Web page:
Worth His Salt: A Chef's Edible Keepsake

A chef collects a unique keepsake from his travels

Damon Mattson

I grew up in Hawaii, on the south shore of Oahu. The waves come in clean and rough there; seawater collects amid lava rocks and heats in the sun. Walking among the pools as a kid, I could see the salt forming. I'd scoop it up and take it home. It had an umami flavor from the red ogo seaweed in the tide.

A few years back, I started harvesting sea salt to use in the kitchen at Jordan Vineyard & Winery in California's Sonoma County, where I'm the chef. The first time I tried it was in Naxos, Greece, during the summer: It was so hot, I just left the seawater outside to dehydrate. Four days later, I had big dusky flakes. The salt had a smokiness that was great on lamb.

For me, harvesting sea salt is a way of extending the concept of terroir; the salt takes on the character of the waters it comes from, and it pairs beautifully with local foods. Off Kauai, Hawaii, the sea is iron-rich; the salt adds meaty notes to pork dishes. In Baja, Mexico, I collected crystal-clear seawater while fishing; the resulting salt was pure and briny—perfect to cure and grill the mackerel I caught there.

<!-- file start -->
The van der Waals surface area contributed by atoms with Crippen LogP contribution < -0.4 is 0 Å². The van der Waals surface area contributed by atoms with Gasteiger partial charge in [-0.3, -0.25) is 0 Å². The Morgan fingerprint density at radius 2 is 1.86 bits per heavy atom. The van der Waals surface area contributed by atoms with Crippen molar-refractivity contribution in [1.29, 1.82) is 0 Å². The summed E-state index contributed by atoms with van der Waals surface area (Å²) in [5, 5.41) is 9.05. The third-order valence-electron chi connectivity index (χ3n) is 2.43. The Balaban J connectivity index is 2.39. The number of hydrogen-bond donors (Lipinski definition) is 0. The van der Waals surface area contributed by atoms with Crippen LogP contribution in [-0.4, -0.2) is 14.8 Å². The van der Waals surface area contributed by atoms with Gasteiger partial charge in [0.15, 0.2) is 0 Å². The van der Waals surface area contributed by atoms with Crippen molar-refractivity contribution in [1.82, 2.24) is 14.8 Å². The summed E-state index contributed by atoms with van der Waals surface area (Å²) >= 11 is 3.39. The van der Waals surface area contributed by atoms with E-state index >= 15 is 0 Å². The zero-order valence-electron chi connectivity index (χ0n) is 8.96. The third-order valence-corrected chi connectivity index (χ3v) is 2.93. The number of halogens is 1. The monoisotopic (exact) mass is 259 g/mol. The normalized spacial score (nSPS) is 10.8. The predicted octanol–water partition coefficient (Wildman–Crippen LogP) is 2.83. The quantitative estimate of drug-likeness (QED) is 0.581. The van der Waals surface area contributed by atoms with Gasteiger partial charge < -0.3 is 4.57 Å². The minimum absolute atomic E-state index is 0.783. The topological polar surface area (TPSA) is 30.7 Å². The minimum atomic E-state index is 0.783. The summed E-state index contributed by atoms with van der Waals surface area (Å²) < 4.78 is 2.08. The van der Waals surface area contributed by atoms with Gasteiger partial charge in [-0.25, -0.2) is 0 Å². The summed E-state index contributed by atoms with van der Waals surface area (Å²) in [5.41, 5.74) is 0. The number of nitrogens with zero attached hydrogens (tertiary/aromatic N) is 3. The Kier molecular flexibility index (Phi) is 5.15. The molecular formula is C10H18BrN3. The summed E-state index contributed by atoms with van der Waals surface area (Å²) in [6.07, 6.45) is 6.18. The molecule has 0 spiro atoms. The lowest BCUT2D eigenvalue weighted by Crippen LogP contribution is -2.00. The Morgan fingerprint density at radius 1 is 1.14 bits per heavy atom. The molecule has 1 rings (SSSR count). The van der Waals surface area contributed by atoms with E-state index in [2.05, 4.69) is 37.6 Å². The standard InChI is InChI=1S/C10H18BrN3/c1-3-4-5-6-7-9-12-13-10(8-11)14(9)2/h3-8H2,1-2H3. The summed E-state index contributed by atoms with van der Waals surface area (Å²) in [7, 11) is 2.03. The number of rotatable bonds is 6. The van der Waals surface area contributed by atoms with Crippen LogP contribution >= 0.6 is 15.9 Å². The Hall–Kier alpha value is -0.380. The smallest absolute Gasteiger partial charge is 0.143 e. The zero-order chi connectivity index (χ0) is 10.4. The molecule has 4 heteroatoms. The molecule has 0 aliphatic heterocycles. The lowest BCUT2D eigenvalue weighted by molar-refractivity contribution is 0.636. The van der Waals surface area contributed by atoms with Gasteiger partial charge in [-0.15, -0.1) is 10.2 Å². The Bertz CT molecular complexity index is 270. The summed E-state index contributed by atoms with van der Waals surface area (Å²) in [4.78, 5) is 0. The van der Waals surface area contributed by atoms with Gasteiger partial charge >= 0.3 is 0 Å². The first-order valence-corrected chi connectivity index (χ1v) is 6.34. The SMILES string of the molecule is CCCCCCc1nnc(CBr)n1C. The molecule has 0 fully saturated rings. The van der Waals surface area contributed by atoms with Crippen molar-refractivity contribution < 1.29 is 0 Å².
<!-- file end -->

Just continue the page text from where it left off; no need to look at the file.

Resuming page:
First, I boil the water for a minimum of six minutes to kill bacteria. Then I set it in a nonreactive shallow pan in the sun to slowly dehydrate.

Making salt is easy enough, and if done properly, it's safe. I stay away from storm runoff and collect in areas where the sea is pristine. First, I boil the water for a minimum of six minutes to kill bacteria. Then I set it in a nonreactive shallow pan in the sun to slowly dehydrate. That way, I get large, natural crystals, which add beautiful texture to dishes. If I'm in a rush, I boil out the water on the stove; the crystals end up smaller, but the flavor is the same. I love it because it's a living souvenir of my travels; every one of my salts has a story. I've even taken to mixing the salts with other ingredients, like dried tomatoes or juniper.